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Officials question where tax $$$ would end up if St. John leaves Tourist Commission

LAPLACE — The question regarding the legality of St. John the Baptist Parish’s potential withdrawal from the River Parish Tourist Commission will likely be settled by the district attorney’s office.

However, even if the move is approved, such a vote has the potential to have a significant financial impact on a parish already scrambling for funds.

Buddy Boe, who was hired as the commission’s executive director in December, said he received a letter with an attached resolution from St. John Parish requesting an opinion on whether the parish can legally withdraw. Even if Parish Council members vote for withdrawal, the fundamental legal question is does such a move have to be approved through the Louisiana Legislature.

“There are many people that have thoughts as to how it should happen,” Boe said, adding he believes the best process is for the lawyers to render an opinion.

President Natalie Robottom said it is her understanding that a vote by the Parish Council serves as an expression of their wishes to the region’s legislators.

“However legislative action is required to amend the statute creating the River Parish Tourist Commission,” Robottom said.

Also in play appears to be the fate of the hotel/motel tax collected in St. John Parish should it pull out of the commission. Currently, the taxes are collected by the respective school boards for each parish and then sent to the state, which in turns doles it to the commission for operating expenses.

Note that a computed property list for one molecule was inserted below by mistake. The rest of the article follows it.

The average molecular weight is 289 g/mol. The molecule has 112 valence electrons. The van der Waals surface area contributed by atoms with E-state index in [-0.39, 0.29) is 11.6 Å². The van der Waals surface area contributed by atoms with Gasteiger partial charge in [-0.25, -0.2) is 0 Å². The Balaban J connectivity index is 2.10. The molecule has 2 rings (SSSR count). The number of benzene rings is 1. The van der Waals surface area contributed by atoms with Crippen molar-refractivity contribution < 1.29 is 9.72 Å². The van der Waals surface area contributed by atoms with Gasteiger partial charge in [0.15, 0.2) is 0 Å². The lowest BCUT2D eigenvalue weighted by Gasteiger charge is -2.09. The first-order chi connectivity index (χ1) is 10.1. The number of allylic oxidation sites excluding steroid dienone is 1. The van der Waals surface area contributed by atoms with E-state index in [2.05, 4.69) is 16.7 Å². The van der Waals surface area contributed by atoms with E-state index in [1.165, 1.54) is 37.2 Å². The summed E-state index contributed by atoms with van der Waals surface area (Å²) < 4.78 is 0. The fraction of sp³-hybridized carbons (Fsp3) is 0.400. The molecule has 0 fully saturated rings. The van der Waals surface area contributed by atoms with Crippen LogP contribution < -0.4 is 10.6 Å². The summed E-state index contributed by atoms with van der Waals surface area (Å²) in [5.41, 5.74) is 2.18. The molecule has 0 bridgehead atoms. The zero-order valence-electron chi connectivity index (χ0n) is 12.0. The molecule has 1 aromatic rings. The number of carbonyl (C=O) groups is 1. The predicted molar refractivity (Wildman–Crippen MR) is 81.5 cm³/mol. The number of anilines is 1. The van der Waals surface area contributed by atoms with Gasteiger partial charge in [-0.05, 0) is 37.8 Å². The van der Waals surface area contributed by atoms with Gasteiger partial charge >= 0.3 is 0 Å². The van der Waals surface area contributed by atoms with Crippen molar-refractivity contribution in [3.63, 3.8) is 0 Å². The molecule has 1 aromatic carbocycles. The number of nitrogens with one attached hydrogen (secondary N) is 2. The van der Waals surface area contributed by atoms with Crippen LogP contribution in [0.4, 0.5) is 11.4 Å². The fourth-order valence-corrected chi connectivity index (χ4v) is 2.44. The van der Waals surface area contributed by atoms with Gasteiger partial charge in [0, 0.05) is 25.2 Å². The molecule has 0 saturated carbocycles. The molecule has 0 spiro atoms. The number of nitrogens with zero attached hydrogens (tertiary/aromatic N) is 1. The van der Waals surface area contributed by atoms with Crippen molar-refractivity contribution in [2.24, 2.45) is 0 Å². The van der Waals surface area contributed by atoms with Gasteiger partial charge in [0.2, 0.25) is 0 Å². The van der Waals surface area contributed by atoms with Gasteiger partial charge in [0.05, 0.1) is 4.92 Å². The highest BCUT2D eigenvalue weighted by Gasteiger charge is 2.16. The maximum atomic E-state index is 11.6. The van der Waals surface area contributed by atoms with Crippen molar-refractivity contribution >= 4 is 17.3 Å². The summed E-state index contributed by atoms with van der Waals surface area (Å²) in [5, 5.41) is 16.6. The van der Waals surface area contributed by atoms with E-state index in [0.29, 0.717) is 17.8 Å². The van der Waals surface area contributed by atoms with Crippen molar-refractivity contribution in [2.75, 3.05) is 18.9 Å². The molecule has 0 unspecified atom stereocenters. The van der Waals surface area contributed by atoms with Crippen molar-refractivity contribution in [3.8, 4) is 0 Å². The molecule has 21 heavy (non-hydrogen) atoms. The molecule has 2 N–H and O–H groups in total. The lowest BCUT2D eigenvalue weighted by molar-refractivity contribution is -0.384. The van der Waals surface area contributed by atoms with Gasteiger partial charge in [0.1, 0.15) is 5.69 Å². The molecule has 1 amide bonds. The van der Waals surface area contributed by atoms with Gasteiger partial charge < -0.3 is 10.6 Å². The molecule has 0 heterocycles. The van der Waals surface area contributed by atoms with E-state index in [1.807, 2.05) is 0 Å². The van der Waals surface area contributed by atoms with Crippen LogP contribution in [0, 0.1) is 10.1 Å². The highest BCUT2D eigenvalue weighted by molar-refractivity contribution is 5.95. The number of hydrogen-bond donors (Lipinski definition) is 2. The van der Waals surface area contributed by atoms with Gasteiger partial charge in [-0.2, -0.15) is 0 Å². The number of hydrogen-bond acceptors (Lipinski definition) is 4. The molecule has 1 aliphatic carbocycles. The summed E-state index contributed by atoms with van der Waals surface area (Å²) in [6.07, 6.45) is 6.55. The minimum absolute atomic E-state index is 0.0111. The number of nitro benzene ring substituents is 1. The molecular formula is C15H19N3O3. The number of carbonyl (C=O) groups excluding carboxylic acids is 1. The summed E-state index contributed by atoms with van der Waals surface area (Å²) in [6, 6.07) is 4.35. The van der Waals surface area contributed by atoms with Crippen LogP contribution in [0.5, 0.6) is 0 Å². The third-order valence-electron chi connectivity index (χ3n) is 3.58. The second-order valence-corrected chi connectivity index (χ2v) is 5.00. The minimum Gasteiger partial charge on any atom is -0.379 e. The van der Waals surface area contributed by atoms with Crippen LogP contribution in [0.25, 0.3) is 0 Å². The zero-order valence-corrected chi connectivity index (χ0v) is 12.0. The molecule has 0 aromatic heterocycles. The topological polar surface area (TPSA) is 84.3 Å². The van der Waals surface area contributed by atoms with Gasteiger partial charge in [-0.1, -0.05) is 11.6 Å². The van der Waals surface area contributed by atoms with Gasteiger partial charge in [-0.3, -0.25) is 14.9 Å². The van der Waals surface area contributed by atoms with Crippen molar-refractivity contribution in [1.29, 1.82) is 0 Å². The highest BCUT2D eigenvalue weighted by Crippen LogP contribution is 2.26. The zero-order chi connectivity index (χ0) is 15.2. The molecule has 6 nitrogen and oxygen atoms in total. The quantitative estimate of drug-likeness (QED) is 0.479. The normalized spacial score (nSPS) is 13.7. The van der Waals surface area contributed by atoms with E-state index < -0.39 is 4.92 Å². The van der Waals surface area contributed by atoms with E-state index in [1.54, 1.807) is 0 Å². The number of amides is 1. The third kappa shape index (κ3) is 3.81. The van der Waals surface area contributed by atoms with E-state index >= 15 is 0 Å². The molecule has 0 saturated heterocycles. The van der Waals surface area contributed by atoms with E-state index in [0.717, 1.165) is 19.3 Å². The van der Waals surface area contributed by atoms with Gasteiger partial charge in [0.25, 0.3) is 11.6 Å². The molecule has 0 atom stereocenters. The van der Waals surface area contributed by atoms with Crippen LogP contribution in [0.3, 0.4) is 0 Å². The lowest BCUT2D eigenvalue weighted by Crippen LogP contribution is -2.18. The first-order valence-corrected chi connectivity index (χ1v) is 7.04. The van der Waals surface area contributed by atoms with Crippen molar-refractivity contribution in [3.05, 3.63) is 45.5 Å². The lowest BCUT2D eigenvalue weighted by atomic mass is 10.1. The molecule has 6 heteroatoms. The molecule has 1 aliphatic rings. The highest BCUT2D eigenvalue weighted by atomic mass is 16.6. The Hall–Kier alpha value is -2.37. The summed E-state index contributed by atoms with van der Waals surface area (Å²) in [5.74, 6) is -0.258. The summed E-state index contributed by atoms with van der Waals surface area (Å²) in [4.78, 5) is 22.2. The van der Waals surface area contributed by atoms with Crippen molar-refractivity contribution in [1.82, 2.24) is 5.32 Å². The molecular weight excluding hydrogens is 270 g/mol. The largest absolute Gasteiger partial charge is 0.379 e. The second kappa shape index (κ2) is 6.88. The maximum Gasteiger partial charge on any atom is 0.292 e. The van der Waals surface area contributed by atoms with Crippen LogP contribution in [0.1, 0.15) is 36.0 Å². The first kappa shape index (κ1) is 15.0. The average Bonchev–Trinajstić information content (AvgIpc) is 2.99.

Also to be sort out is if the taxes collected in St. John would remain in the parish or continue to be funneled to the state.

Boe said his understanding is the funds would remain with the commission, but added that is why additional legal research is needed.

“The taxes collected are an occupancy tax provided for by a state statue,” he said. “Our funds never pass through the parish. They are not in the St. John Parish general fund.”

Although Robottom said she is not familiar with the entire process, she believes the money would remain with the parish.

She said those funds would likely be used by the parish to form its own tourist commission, which could “dedicate all of their time and funding to promote St. John and St. John attractions.”

One other potential financial impact for the parish would be the operation of the St. John Community Center, which is managed by the commission in exchange for free rent. Boe noted his staff manages the building, books events and serves as a liaison to the film industry, which is the biggest revenue producer for the center.

He also questions the legality of the arrangement, saying the statute regulating the commission prohibits his office to manage a building that competes with the private sector. He said every time his staff books a meeting or a wedding, they are essentially competing with every hotel in the region that could potentially host that same event.

“If the commission goes away, St. John now has a building to manage and that’s an additional cost,” he said.